Ask any graduate student about how they are doing, and after they offer the obligatory “I’m fine”, they will almost invariably tell you how not fine their busy lives are. While this is not exclusive to graduate students or even academia, I have noticed that the continual stress of academic life tends to bring this out in students (including myself) with a particularly high frequency. By being employed in the business of learning, while still trying to live out the lifestyle of a “normal” young adult. This creates tension by loading on an endless string of commitments, and the ever ticking clock pushes all of these by so rapidly that none of them are pursued to the level that they really need to be. What we get instead is merely constant stagnation in the state of the halfway-finished, the “good enough”.
It does not really have to be this way, and yet it always ends up being this way just the same. I am currently finishing up my third semester in graduate school, and the process of working on a full-time research position, a part-time teaching assistantship, and a 500-level class have left me in a constantly exhausted state of “good enough”. I can’t be the best researcher, the best teacher, or even the best student I can be, as to do so will defeat each of the others and result in the destruction of my career in academia. And yet we expect science to be discovered, students to learn, and teachers to know their subjects like the back of their own hand.
It amazes me that this is what learning has come to: education is no longer a pursuit but rather an industry, and as such it does everything it needs to but none of what it really should. This needs to change, but as things go, no one will change it unless someone changes it. This begs the question: “Who will change it?”
My response: “Me? I don’t know if I can do that.”
And yet, I know no one else will do it, so I might as well take a stab at it…
“What’s the worst that can happen…”
This is not a protest, as protests are in their nature impersonal and imprecise, but rather a commitment. A commitment to pursue absolute truth no matter the cost. For the lack of absolute truth relegates education to merely the transfer of somewhat plausible opinions, in which case anything can (and likely will) be taught, which utterly destroys any reason to teach in the first place.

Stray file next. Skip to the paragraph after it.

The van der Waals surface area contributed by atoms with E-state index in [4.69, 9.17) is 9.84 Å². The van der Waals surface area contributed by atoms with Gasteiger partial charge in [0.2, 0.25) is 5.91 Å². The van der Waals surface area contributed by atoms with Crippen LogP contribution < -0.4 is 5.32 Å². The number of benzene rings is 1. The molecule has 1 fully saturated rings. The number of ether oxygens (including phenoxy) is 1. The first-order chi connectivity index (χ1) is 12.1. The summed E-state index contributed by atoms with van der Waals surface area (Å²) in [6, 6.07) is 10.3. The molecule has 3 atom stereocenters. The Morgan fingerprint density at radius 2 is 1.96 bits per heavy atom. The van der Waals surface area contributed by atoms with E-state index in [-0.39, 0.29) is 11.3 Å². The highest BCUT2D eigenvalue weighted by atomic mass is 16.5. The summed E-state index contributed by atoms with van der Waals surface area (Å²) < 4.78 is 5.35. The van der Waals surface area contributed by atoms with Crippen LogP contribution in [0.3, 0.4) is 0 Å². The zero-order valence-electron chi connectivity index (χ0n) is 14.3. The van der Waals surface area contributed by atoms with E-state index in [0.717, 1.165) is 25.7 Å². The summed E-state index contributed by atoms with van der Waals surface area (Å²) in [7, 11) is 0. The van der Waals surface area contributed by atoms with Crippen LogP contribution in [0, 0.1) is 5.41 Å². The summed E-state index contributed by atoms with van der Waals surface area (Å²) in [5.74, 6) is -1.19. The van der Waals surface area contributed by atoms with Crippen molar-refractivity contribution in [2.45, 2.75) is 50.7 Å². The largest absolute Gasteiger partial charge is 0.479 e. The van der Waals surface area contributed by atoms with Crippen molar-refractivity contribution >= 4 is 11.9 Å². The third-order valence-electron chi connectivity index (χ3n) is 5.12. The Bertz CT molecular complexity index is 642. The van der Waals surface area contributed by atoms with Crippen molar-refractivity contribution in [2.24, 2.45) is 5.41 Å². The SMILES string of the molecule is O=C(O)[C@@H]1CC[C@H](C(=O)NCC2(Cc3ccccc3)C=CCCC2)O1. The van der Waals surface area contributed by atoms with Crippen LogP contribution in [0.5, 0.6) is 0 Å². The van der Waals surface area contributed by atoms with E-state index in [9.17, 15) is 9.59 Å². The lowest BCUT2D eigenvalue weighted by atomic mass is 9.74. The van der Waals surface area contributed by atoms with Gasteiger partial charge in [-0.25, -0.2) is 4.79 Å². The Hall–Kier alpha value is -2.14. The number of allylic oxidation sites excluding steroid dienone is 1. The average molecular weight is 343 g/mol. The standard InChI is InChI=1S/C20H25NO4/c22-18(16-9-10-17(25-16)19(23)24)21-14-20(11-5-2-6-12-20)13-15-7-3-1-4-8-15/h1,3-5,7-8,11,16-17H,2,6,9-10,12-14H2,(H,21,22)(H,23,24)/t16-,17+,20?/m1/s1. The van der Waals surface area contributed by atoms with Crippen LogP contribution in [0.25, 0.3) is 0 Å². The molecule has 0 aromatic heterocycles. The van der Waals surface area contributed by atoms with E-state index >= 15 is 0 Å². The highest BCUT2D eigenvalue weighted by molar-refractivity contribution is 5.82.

The fact that I value absolute truth does not mean I think I am always right. Rather, it allows me to be mistaken, as there is some overall standard which I can (and eventually will) have to stand up to. This leads to the fact that any true educator must always admit: I am a biased person. I hold specific views about the world, and my experiences are all interpreted through that lens. For example, I believe in the fact that there is a all-powerful God who created the universe and everything in it. While this could be a mistake on my part, all the evidence I have seen supports this. This is my belief regarding a specific absolute truth (whether God exists or not), and in order to debate whether God exists or not, this must be an absolute truth, otherwise there could be a God and no god at the same time, and wouldn’t that be confusing.
So lets go and find real, unequivocal truth, no matter how uncomfortable or inconvenient it is, and reinvent education in the process. I hope you will come along for the ride.
n.b. I do not expect the reader (you) to agree completely with my view of what absolute truth is, but rather that it exists in some form, and that we may never know all the details. Everything on this blog will derive from that foundational assumption, and you may find this blog tedious or unhelpful if you believe in truth that is relative in nature. If you are not convinced that truth has to be absolute, I encourage you to at least consider the possibility.